A Proactive Approach to Policing and Mental Health
Last year, 46 percent of the 153 unarmed civilians killed by police in the United States suffered from serious mental illness or acute narcotic intoxication or both. For comparison’s sake, consider that in 2009, 17 percent of those arrested on felony charges were female. Still, as a nation, we seem to think of both mental health and drug addiction as issues at the margins of our society.
My colleagues and I have been tracking contextual statistics about unarmed people killed by police in 2015. (We assembled these in our book In Context: Understanding Police Killings of Unarmed Civilians.) Among our conclusions: of 153 unarmed civilians killed last year, 29 (or 19 percent) had apparent mental illnesses, of which 16 (or 11 percent) had prior diagnoses of serious mental illness.
In a nation of 321 million people — in which there are 750,000 cops serving in nearly 18,000 police agencies who have about 40 million annual interactions with citizens — “16” might sound like a pretty low number. But, digging in further, consider that about 1.4 million people were arrested last year who suffer from both severe mental illness and illicit drug and alcohol use disorders. That’s about 25 percent of the 5.7 million people arrested in the United States in 2015. Meanwhile, 2 million jail bookings in the U.S. last year involved a person with mental illness, while approximately 15 percent of men and 30 percent of women currently in local jails have serious mental illnesses.
The intersection of law enforcement and the mentally ill is now gaining particularly close scrutiny — as well it should. The need for a proactive approach to this problem is clear and compelling. But we should be careful not to embrace unconsidered or hasty solutions in the name of ‘doing something.’
The reality is that law enforcement is the first and last option for the treatment of a great number of mentally ill people in this country. No matter the cause of our current predicament — the fact that over the last 50 years both parties have cut federal spending on mental health is surely relevant here — the buck stops at the cops. And until systemic changes are made in how we treat mental illness and addiction-specific behaviors, it would be negligent not to train police officers to deal better with these behaviors.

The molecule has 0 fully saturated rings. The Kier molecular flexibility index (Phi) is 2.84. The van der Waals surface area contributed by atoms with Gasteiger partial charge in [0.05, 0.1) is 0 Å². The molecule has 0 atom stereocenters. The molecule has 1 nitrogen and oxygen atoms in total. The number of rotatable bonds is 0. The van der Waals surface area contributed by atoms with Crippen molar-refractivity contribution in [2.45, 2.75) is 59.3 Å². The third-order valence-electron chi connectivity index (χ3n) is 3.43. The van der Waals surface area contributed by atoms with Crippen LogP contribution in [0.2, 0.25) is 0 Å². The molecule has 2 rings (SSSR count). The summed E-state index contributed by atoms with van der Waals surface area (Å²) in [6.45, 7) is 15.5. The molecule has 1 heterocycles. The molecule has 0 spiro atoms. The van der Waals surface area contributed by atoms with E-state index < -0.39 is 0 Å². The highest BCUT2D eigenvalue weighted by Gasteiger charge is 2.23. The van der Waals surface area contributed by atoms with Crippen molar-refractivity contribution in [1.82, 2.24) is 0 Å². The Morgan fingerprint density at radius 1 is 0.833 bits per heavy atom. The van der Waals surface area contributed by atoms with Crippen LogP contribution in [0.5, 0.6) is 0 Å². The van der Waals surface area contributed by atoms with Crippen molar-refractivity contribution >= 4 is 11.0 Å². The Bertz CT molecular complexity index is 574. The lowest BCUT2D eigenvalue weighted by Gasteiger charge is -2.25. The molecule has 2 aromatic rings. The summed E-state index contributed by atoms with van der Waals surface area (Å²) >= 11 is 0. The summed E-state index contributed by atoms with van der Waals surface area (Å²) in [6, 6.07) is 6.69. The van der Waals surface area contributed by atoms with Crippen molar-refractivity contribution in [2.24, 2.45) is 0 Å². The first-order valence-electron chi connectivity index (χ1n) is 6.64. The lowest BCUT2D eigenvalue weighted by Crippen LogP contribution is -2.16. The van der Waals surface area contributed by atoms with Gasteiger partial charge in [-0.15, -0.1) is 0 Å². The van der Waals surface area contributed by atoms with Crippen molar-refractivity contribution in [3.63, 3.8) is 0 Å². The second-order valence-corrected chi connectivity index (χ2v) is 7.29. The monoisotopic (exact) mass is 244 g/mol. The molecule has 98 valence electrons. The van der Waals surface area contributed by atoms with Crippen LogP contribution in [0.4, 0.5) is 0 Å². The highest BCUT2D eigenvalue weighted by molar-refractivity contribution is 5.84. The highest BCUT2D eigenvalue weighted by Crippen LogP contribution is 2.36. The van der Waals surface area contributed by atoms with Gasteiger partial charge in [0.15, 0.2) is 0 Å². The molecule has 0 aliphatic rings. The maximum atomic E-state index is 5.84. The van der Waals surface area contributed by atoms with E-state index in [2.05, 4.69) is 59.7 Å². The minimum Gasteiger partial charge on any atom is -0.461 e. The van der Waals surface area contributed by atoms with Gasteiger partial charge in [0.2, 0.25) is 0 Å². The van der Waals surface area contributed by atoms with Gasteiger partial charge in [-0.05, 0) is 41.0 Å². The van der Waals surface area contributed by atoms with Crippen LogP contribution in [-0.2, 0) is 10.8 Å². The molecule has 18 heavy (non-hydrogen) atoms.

The mentally ill get arrested at higher rates than the general population — 4.5 times higher, according to Robert Bernstein of the Bazelon Center for Mental Health Law. Consider the failure of our drug and alcohol policies through this prism.
In 2015, acute narcotic intoxication, methamphetamine-induced psychosis, and PCP and synthetic drugs were the trigger of 42 cases (27 percent) in which an unarmed civilian died after a confrontation with police. In almost all of these, decedents fought with police and others trying to assist them, and after they were immobilized, they suffered heart failure or heart attacks.
In 45 percent of the cases in which we have toxicology reports, the decedents had two, sometimes three or more, drugs in their systems. For example, Jeremy Linhart was shot to death last June as he reached for the pistol he had secreted under his seat. The cause of death was primarily a gunshot wound to the chest, though an “acute combined drug intoxication” was listed as a “significant condition.” Linhart was found to have had amphetamine, methamphetamine, cocaine, ephedrine, oxycodone, and phenylpropanolamine in his system at the time he was shot — and heroin, cocaine, and methamphetamine were found in the vehicle.
The vast majority of police officers in these tragic cases acted to save, not injure or kill. Our data showed that non-deadly force was used exclusively in 69 percent of drug cases. But once mental or drug crises reach a point where the cops need to intervene, the likelihood of injury or death increases considerably.
In general, the presence of a substance abuse disorder increases the likelihood of arrest among adults, regardless of mental illness. However, 48 percent of mentally ill inmates have been charged with drug-trafficking-related crimes. (This is surely due, in part, to self-medication by the mentally ill unable to obtain treatment.) And when mental illness and drug abuse are mixed and matched, the likelihood of arrest increases even more. For example, last year the rate of arrest for adults with mental illnesses but no drug or alcohol problems was 2.8 percent; it was a stunning 16.1 percent for those with mental illnesses and illicit drug use disorders.
Thanks to excellent police work, relatively small numbers of unarmed, mentally ill people die each year at the hands of the police. Let’s do even better: Crisis Intervention Team training has been proven to save lives, save taxpayer dollars, and, perhaps most important, improve the lives and treatment of the mentally ill.
Work to improve the policing of the mentally ill is among the lowest-hanging fruit. We should make it a top priority.